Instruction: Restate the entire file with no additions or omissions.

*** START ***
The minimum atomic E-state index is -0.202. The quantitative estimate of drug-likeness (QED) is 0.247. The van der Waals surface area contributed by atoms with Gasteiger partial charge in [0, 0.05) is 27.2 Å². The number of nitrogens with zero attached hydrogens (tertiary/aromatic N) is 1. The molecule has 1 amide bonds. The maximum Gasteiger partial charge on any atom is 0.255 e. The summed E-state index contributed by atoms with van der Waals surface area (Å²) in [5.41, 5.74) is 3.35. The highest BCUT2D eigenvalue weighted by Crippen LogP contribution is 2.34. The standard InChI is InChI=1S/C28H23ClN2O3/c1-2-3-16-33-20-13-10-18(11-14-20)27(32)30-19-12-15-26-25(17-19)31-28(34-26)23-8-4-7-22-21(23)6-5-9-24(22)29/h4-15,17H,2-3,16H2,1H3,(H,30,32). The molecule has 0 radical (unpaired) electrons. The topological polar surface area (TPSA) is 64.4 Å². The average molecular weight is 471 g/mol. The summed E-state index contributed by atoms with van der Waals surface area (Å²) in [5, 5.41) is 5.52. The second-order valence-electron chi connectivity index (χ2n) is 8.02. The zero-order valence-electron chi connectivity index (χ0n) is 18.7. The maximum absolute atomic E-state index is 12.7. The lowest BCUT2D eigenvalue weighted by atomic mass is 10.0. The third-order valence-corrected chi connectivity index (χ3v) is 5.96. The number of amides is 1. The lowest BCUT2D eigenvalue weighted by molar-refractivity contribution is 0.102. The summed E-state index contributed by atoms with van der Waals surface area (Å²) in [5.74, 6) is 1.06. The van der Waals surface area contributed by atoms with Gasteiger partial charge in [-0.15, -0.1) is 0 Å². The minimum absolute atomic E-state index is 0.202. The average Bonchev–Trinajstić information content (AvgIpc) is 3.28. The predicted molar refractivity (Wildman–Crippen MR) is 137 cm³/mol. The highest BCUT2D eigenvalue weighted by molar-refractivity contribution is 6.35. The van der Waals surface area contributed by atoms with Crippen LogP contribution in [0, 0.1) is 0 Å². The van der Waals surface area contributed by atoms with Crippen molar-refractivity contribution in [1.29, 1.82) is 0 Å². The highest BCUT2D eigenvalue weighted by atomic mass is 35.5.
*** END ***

The minimum atomic E-state index is -0.202. The quantitative estimate of drug-likeness (QED) is 0.247. The van der Waals surface area contributed by atoms with Gasteiger partial charge in [0, 0.05) is 27.2 Å². The number of nitrogens with zero attached hydrogens (tertiary/aromatic N) is 1. The molecule has 1 amide bonds. The maximum Gasteiger partial charge on any atom is 0.255 e. The summed E-state index contributed by atoms with van der Waals surface area (Å²) in [5.41, 5.74) is 3.35. The highest BCUT2D eigenvalue weighted by Crippen LogP contribution is 2.34. The standard InChI is InChI=1S/C28H23ClN2O3/c1-2-3-16-33-20-13-10-18(11-14-20)27(32)30-19-12-15-26-25(17-19)31-28(34-26)23-8-4-7-22-21(23)6-5-9-24(22)29/h4-15,17H,2-3,16H2,1H3,(H,30,32). The molecule has 0 radical (unpaired) electrons. The topological polar surface area (TPSA) is 64.4 Å². The average molecular weight is 471 g/mol. The summed E-state index contributed by atoms with van der Waals surface area (Å²) in [5, 5.41) is 5.52. The second-order valence-electron chi connectivity index (χ2n) is 8.02. The zero-order valence-electron chi connectivity index (χ0n) is 18.7. The maximum absolute atomic E-state index is 12.7. The lowest BCUT2D eigenvalue weighted by atomic mass is 10.0. The third-order valence-corrected chi connectivity index (χ3v) is 5.96. The number of amides is 1. The lowest BCUT2D eigenvalue weighted by molar-refractivity contribution is 0.102. The summed E-state index contributed by atoms with van der Waals surface area (Å²) in [5.74, 6) is 1.06. The van der Waals surface area contributed by atoms with Gasteiger partial charge in [-0.15, -0.1) is 0 Å². The minimum absolute atomic E-state index is 0.202. The average Bonchev–Trinajstić information content (AvgIpc) is 3.28. The predicted molar refractivity (Wildman–Crippen MR) is 137 cm³/mol. The highest BCUT2D eigenvalue weighted by molar-refractivity contribution is 6.35. The van der Waals surface area contributed by atoms with Crippen LogP contribution in [0, 0.1) is 0 Å². The van der Waals surface area contributed by atoms with Crippen molar-refractivity contribution in [1.29, 1.82) is 0 Å². The highest BCUT2D eigenvalue weighted by atomic mass is 35.5.